They've done it. Kate and Wills managed to walk, speak a few words, sit, stand, wave, and give each other a peck, all without mishap. Rule Brittania!
It was certainly a triumphant day, which began, in truth, last night. Thousands lined the mall leading to Buckingham Palace-tents and tiaras in tow-hoping to catch a glimpse of the royals. Families sat together, enjoying a bit of KFC; little children ran to and fro, trailing union jacks. Most of the campers were white. Some were drunk.
Near the palace, a newscaster rounded up a group of campers and instructed them to wave their signs and scream. She delivered her report in front of this frenzied simulacrum, while nearby campers tugged at their sleeping bags and sipped tea.
I strolled down the mall away from the palace, and met a friendly fortysomething named Lucy who was planning to spend the entire night in a fold-out chair. She had camped out for Fergie's wedding, and fondly remembered joining a midnight campers’ conga line as a child. Prince William was "quite a dish," she said, but there were other reasons to like the monarchy. "There has to be a hierarchy, whether you're an animal or a human," she said, cheerily. "I’m from a working class family. There have to be some people on the bottom, and some on the top, and that's OK."
Across from the gleaming Horse Guards, I spotted a lively group sitting beneath a tree. When I approached, saying I was an American journalist, one haggard woman sprung up and growled "Fuck off!" before rushing toward me. I was quite curious as to why she wanted me to fuck off, but it soon became clear her inebriated state might impede discussion. Two of her companions wanted to chat, however. "We’re Irish travelers," they said. "You know, gypsies. Pikeys!" they said in lilting accents. Mary, 20, tall with curly red hair and Elizabeth, 20, a blonde elfin beauty, were great fans of the royals. "They know how to rule," said Elizabeth. "It runs in their blood."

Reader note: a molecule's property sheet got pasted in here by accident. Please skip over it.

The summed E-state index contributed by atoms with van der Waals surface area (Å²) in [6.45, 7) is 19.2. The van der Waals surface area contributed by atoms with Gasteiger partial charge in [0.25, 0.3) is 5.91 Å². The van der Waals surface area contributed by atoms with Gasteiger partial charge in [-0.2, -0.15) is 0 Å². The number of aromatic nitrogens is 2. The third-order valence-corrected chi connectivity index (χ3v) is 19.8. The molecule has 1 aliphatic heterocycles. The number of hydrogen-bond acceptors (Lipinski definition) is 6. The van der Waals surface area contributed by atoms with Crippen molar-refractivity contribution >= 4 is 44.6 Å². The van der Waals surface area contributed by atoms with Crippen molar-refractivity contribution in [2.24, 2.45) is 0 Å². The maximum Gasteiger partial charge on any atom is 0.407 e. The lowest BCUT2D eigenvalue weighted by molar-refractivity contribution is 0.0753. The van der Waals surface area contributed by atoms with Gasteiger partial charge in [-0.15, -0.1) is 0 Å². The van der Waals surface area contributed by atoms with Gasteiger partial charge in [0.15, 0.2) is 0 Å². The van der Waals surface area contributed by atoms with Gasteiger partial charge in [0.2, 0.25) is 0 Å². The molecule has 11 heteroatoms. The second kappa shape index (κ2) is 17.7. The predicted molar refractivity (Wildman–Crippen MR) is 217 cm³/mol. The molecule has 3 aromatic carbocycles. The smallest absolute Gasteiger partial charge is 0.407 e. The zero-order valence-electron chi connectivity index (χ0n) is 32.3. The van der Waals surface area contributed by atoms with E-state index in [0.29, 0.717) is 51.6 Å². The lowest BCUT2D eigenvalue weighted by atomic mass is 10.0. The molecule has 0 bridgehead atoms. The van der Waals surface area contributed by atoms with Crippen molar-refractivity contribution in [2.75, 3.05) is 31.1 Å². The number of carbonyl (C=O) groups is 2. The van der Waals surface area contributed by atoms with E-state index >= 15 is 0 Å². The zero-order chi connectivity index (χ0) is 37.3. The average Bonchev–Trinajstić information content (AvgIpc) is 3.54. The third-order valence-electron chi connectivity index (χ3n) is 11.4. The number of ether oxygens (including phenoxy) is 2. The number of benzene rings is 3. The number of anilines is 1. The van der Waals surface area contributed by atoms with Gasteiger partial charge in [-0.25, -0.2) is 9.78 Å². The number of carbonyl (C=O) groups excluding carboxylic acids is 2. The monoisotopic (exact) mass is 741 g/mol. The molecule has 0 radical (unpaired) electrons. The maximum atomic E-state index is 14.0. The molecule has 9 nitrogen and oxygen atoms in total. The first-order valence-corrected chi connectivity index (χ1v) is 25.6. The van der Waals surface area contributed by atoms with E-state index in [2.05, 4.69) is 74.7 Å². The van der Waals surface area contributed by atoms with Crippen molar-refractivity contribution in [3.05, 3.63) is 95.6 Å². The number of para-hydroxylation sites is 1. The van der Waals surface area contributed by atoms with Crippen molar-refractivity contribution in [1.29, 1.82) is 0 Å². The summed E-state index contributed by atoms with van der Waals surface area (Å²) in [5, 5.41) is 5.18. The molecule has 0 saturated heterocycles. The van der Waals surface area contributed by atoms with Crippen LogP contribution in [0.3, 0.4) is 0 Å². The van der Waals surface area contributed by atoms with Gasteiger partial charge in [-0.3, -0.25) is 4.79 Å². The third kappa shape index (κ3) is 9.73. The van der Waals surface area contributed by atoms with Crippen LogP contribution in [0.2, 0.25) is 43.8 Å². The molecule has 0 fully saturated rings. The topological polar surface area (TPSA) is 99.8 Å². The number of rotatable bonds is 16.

Unsurprisingly, there were not many royal doubters out that night. From Surrey, to Ireland to New Zealand to Canada, people had come to worship at the shrine of monarchy. They thought Prince William was "a lovely boy," though they didn't speak so fondly of Charles. The only dissenters I encountered were three Americans girls from Boston, taking their junior year to study abroad at Regent's College in London. They had brought along paper royal masks and bouquets, intending to spend the night. "The royals don't really do too much stuff," said Coleen, 20. "They're all special for no reason," added Caroline, 21, before pulling on a Prince William mask. "I'm him!" she squealed. "I’m her!" said their friend Lindsay. They each donned royal masks, grabbed their flowers, and giggled into the night.
Photograph of royal wedding watchers by WPA Pool/Getty Images.